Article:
Answering Your Questions About the Z

Since Nissan wouldn’t tell me much about future specs, the only questions I could really answer were design- and dimension-oriented. Everything else is based on compiling all the leaked information I currently have at my disposal.

Q: Please describe the cargo capacity.  I don’t expect to fit a family of five in there, but would there be room for cat carriers in back?…Basically, could it replace a GTI for someone more concerned with carrying stuff than passengers? — divbyzero

There is about three feet of space behind the crossbars you see pictured above. The roofline isn’t super high and I couldn’t climb back there to get a great idea of how big it was, but there’s a reasonable amount of space for something like a cat carrier. I think one or two would definitely fit.

I’m not sure if it could replace a GTI just because of the roof height and lack of rear seats, but the existing space in the new Z is longer than it appears in the image I posted.

Q: If you can grab a picture or two of the back hatch area with a flash, that would be great. Most pictures of that area so far have been pretty dark and lacking detail. — Eric Arnsbarger

Unfortunately, the car’s rear glass is completely blacked out, which made it hard to take any photos from the outside and the inside. It was difficult to focus either my phone camera or my DSLR back there for the same reason, but I got the best I could without being able to climb into the car.

Q: When does the production version go on sale, how much will it cost (Supra 3.0 money or Mustang GT money), is it on a new platform or an updated version of the 370Z’s (how much is carried over if the latter)? Matthew L

Orders for the new Z will allegedly begin on Nov. 15, 2021, although with the state of global supply chains, who really knows. The Bronco, for instance, has been delayed several times already. As for when they will ship to dealers, Nissan is already clearing out 370Z stock, but a formal date for deliveries has not been made public. The car will be formally revealed on Aug. 17, 2021. 

The cost for a base model is allegedly $34,995 (excluding necessary destination fees possibly between $1,000 and $1,500) if this forum thread is to be believed. There’s apparently going to be three trims above that, each reportedly costing around $5,000, which means a top-trim Z will likely be in the neighborhood of $46,000. Supposedly, every new Z will get a 400-plus horsepower VR30DDTT—though spy photos of the prototype suggest that output may be slightly higher.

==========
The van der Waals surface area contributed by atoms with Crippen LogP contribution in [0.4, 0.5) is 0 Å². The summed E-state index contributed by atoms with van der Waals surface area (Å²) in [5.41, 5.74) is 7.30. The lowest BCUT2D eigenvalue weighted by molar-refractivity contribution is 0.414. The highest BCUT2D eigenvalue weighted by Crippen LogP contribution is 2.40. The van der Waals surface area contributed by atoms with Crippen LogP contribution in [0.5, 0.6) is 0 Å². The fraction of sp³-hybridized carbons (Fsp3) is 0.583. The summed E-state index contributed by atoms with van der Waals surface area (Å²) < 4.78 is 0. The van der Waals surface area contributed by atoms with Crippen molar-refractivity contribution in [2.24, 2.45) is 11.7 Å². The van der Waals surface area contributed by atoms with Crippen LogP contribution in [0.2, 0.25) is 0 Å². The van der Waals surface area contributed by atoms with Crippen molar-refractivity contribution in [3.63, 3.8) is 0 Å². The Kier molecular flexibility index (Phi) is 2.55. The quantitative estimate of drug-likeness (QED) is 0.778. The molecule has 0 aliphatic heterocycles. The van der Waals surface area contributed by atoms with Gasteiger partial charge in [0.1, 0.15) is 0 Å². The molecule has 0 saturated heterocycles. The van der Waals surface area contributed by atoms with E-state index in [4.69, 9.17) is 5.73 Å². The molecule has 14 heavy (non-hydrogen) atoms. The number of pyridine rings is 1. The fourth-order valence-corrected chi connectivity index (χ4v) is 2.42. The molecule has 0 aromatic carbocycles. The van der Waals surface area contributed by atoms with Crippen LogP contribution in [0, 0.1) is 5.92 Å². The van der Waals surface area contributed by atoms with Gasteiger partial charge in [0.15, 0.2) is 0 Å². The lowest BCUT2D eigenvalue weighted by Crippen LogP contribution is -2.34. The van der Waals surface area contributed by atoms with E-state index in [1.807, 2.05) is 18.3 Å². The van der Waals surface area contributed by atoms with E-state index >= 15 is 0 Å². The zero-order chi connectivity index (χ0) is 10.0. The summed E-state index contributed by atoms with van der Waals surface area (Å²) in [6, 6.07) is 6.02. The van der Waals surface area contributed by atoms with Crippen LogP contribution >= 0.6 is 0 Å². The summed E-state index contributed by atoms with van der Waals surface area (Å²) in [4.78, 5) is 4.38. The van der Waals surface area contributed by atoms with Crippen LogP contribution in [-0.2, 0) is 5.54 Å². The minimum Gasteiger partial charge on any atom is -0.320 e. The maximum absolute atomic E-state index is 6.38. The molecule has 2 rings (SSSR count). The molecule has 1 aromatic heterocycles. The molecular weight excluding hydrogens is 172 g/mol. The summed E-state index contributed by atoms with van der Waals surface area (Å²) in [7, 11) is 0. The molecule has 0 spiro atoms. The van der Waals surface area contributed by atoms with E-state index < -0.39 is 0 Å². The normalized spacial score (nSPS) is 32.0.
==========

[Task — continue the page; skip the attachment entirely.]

As far as what has been re-worked on the platform, I don’t know. It could be anything from a light suspension refresh with new tuning for the springs and dampers to completely new hardware. We’ll get all of those details when the car is formally released and we’ll certainly do a deep dive.

Q: How much does it weigh? — ShuldaHadUhV8

Base dry weight is rumored to be 3,252 pounds. Since all Zs are expected to get basically the same drivetrain outside of transmission options, the curb weight shouldn’t fluxuate by more than a couple of hundred pounds. Electrification is also reportedly not going to happen at least until 2025, so there won’t be an especially heavy hybrid Z for now.

Q: Can we see it in anything other than bright green? — SuperShep

Yes. Two other cars have been spotted in different colors. You can see a silver one here and a slate-colored one here. A car with a blue interior has also been sighted, if you’re interested in interior color options. Other colors that Nissan will reportedly offer include all the current 370Z colors, the yellow from the prototype, and a new orange.

Q: Are they going to have any retro feeling colors like a brown or gold? AdamVIP

Leaked information says retro colors will be available down the line, although specifics are not available at this point.

Q: What will be the transmission specs as far as gears, ratio, final drive, etc?  Will it be a direct carry over from the 350/370? — angel

The transmission is reportedly the same or at least similar to the one found in the current 370Z. An automatic transmission is going to be an option, too; we’ve seen an automatic shifter in leaked photos. It is rumored to be a nine-speed automatic from Mercedes. There’s been talk of the two brands working together on the car before, which backs up this claim.

Let me know in the comments or via email if you’d like to see anything else on the prototype and I’ll go through my photos to see If I have something that will satisfy your request!